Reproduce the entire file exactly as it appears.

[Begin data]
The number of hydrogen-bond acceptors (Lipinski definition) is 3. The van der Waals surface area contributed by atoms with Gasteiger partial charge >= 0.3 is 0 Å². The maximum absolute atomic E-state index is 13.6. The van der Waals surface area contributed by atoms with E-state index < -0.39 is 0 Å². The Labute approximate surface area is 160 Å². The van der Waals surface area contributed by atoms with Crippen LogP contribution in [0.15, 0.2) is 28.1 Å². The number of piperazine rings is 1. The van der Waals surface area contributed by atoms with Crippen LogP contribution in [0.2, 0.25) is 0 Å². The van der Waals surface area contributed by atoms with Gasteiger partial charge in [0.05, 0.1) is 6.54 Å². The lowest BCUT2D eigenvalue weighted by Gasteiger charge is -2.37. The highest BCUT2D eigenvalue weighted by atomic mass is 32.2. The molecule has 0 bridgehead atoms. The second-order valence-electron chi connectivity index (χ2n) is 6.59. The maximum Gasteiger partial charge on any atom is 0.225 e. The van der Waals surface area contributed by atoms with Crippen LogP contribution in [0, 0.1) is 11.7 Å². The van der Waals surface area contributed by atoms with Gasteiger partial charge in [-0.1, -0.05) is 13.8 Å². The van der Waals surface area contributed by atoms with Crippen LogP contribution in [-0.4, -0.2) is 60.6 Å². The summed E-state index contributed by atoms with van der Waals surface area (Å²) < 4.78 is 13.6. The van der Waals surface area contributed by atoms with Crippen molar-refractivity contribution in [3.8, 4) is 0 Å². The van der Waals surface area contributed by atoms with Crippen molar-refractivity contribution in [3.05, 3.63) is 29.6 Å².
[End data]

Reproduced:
The number of hydrogen-bond acceptors (Lipinski definition) is 3. The van der Waals surface area contributed by atoms with Gasteiger partial charge >= 0.3 is 0 Å². The maximum absolute atomic E-state index is 13.6. The van der Waals surface area contributed by atoms with E-state index < -0.39 is 0 Å². The Labute approximate surface area is 160 Å². The van der Waals surface area contributed by atoms with Crippen LogP contribution in [0.15, 0.2) is 28.1 Å². The number of piperazine rings is 1. The van der Waals surface area contributed by atoms with Crippen LogP contribution in [0.2, 0.25) is 0 Å². The van der Waals surface area contributed by atoms with Gasteiger partial charge in [0.05, 0.1) is 6.54 Å². The lowest BCUT2D eigenvalue weighted by Gasteiger charge is -2.37. The highest BCUT2D eigenvalue weighted by atomic mass is 32.2. The molecule has 0 bridgehead atoms. The second-order valence-electron chi connectivity index (χ2n) is 6.59. The maximum Gasteiger partial charge on any atom is 0.225 e. The van der Waals surface area contributed by atoms with Crippen LogP contribution in [0, 0.1) is 11.7 Å². The van der Waals surface area contributed by atoms with Gasteiger partial charge in [-0.1, -0.05) is 13.8 Å². The van der Waals surface area contributed by atoms with Crippen LogP contribution in [-0.4, -0.2) is 60.6 Å². The summed E-state index contributed by atoms with van der Waals surface area (Å²) < 4.78 is 13.6. The van der Waals surface area contributed by atoms with Crippen molar-refractivity contribution in [3.8, 4) is 0 Å². The van der Waals surface area contributed by atoms with Crippen molar-refractivity contribution in [3.05, 3.63) is 29.6 Å².